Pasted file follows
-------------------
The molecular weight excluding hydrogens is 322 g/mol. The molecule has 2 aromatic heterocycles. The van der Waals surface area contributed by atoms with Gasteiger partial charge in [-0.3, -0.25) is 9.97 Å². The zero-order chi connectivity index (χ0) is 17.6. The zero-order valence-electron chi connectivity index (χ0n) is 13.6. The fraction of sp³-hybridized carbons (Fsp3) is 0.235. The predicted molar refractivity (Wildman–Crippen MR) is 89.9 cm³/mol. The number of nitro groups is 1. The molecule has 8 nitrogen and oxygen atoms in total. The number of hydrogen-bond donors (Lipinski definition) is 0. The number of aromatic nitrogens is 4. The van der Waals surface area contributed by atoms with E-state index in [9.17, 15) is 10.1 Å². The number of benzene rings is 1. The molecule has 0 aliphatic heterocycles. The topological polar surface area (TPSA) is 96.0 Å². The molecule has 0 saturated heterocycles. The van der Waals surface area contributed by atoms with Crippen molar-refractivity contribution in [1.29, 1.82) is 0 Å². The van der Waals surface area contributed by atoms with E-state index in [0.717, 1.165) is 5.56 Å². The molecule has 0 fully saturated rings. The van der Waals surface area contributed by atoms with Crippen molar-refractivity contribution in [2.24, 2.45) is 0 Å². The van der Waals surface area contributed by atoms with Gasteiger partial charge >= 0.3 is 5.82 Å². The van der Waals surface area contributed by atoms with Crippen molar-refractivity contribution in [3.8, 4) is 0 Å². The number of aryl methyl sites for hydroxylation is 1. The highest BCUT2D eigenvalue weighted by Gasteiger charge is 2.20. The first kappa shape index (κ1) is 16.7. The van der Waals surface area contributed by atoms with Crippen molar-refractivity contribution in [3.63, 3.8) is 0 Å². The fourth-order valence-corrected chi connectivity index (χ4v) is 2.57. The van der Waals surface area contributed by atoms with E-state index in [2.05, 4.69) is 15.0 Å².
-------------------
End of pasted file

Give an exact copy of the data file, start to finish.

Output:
The molecular weight excluding hydrogens is 322 g/mol. The molecule has 2 aromatic heterocycles. The van der Waals surface area contributed by atoms with Gasteiger partial charge in [-0.3, -0.25) is 9.97 Å². The zero-order chi connectivity index (χ0) is 17.6. The zero-order valence-electron chi connectivity index (χ0n) is 13.6. The fraction of sp³-hybridized carbons (Fsp3) is 0.235. The predicted molar refractivity (Wildman–Crippen MR) is 89.9 cm³/mol. The number of nitro groups is 1. The molecule has 8 nitrogen and oxygen atoms in total. The number of hydrogen-bond donors (Lipinski definition) is 0. The number of aromatic nitrogens is 4. The van der Waals surface area contributed by atoms with E-state index in [9.17, 15) is 10.1 Å². The number of benzene rings is 1. The molecule has 0 aliphatic heterocycles. The topological polar surface area (TPSA) is 96.0 Å². The molecule has 0 saturated heterocycles. The van der Waals surface area contributed by atoms with Crippen molar-refractivity contribution in [1.29, 1.82) is 0 Å². The van der Waals surface area contributed by atoms with E-state index in [0.717, 1.165) is 5.56 Å². The molecule has 0 fully saturated rings. The van der Waals surface area contributed by atoms with Crippen molar-refractivity contribution in [2.24, 2.45) is 0 Å². The van der Waals surface area contributed by atoms with Gasteiger partial charge >= 0.3 is 5.82 Å². The van der Waals surface area contributed by atoms with Crippen molar-refractivity contribution in [3.8, 4) is 0 Å². The number of aryl methyl sites for hydroxylation is 1. The highest BCUT2D eigenvalue weighted by Gasteiger charge is 2.20. The first kappa shape index (κ1) is 16.7. The van der Waals surface area contributed by atoms with Crippen molar-refractivity contribution in [3.63, 3.8) is 0 Å². The fourth-order valence-corrected chi connectivity index (χ4v) is 2.57. The van der Waals surface area contributed by atoms with E-state index in [2.05, 4.69) is 15.0 Å².